The train was descending a steep grade near Slingshot about 60 miles from Whitefish when they stopped to investigate a small avalanche blockage on the tracks ahead of them. After looking it over, they decided to push the train through the snow. If they had made that decision a few seconds earlier, the second avalanche would have missed them completely.

But as the end of the train was about to clear the blockage, another slide triggered on the slope above them and began barreling toward the tracks. The snow hit the rear car and swept it into the gorge. The five cars attached to the rear cars were pulled down as well.

In those few seconds, the avalanche took the lives of three people working on No. 27:

  • Benjamin Stumpf (mail clerk)

  • Gus Mazos (Section foreman)

  • Phillip Tanas (Trackwalker)

Two of the deceased, Mazos and Tanas, were buried in the snow with no estimate of when their bodies would be recovered.

Pictured above, the engine of No. 27 sits on the tracks after the aftermath of the avalanche. Photos courtesy of the collection of Dot and Jess Underwood.


Preventing Snow Issues

Support the Stumptown Historical Society by purchasing a copy of this photo.

If you couldn't tell from the avalanche photos above, keeping the train tracks clear of snow was a major project during the winter months. One of the tools the railroad used to clear snow was the rotary snowplow (pictured above). The handwritten caption on the photo reads, "A rotary clearing the tracks of the G.N. Railway after the snow slides in the Rocky Mountains. Fielding. Mont. Jan. 1911."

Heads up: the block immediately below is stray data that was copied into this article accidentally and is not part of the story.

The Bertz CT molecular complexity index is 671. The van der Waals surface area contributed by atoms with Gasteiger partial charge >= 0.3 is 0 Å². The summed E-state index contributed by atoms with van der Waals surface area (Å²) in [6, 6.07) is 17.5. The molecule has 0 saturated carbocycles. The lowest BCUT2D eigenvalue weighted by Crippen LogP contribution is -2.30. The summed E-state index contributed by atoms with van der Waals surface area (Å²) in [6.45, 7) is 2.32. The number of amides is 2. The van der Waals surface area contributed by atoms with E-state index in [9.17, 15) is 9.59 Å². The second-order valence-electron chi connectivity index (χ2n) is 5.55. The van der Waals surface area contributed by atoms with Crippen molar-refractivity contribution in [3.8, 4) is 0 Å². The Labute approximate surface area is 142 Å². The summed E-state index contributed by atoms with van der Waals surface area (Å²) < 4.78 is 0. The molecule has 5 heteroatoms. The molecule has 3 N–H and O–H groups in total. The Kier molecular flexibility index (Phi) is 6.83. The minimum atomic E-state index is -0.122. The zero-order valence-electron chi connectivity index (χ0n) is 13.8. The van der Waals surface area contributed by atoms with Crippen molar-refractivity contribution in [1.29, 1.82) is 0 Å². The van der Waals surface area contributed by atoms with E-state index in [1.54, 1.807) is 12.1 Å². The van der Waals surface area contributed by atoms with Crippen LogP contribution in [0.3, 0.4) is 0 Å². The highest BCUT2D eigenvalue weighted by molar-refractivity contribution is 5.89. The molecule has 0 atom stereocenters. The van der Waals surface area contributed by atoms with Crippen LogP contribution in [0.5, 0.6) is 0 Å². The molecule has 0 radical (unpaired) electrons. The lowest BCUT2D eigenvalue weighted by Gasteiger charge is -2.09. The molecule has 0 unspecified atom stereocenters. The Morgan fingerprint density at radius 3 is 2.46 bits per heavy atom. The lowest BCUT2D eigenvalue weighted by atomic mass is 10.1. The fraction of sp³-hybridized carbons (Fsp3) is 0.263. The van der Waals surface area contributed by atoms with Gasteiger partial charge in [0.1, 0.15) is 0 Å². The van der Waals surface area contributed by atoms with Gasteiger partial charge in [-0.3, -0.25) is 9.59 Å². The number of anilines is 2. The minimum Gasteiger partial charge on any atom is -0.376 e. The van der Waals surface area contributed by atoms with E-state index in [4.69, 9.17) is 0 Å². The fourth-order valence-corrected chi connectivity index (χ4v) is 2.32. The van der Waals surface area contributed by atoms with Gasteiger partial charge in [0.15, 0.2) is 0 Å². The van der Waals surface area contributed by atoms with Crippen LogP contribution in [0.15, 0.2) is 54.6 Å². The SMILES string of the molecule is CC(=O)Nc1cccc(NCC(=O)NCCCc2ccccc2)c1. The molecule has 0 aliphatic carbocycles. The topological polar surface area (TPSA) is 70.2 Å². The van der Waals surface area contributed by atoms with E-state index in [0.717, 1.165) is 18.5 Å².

Rotary snowplows were effective for clearing deep drifts and avalanches where snow could not be pushed to the sides. They could also operate at slow speeds, which helped in areas where high-speed approaches were dangerous. According to BNSF, rotary snowplows are still used in four strategic locations today. One of those locations is Glendive, Montana! These snowplows are fun to watch; click here to see one in action!


Doing the Heavy Lifting

Support the Stumptown Historical Society by purchasing a copy of this photo.

Whenever a train wreck happened, the emergency crews sprang into action. We couldn't wrap up this newsletter without acknowledging the people and efforts that went into cleaning up the wrecks.

Medical and fire suppression teams were often the first ones to any wreck. The railroad was the reason why Whitefish had a strong medical presence in the early years. Dr. Houston, Whitefish's first doctor, was a Great Northern physician who came to town with the railroad. (On a side note, Dr. Houston built the house that sits on the corner of 4th and Central. The large, white house with a wrap-around porch just underwent a massive rehabilitation to bring it back up to code while keeping its historic look.)

The second response wave to train wrecks was the clearing and wrecking teams seen in the photos above and left. These cranes and heavy machinery operators were tasked with clearing the tracks as quickly as possible. Any delay would stop the mail, passengers, and freight lines from meeting their goals. Wrecks were often cleared within hours of the incident.


Thank you for reading this month's Stumptown Stories newsletter about the history of train wrecks in Whitefish!

-The team at the Stumptown Historical Society

267 views0 comments

Recent Posts

See All


bottom of page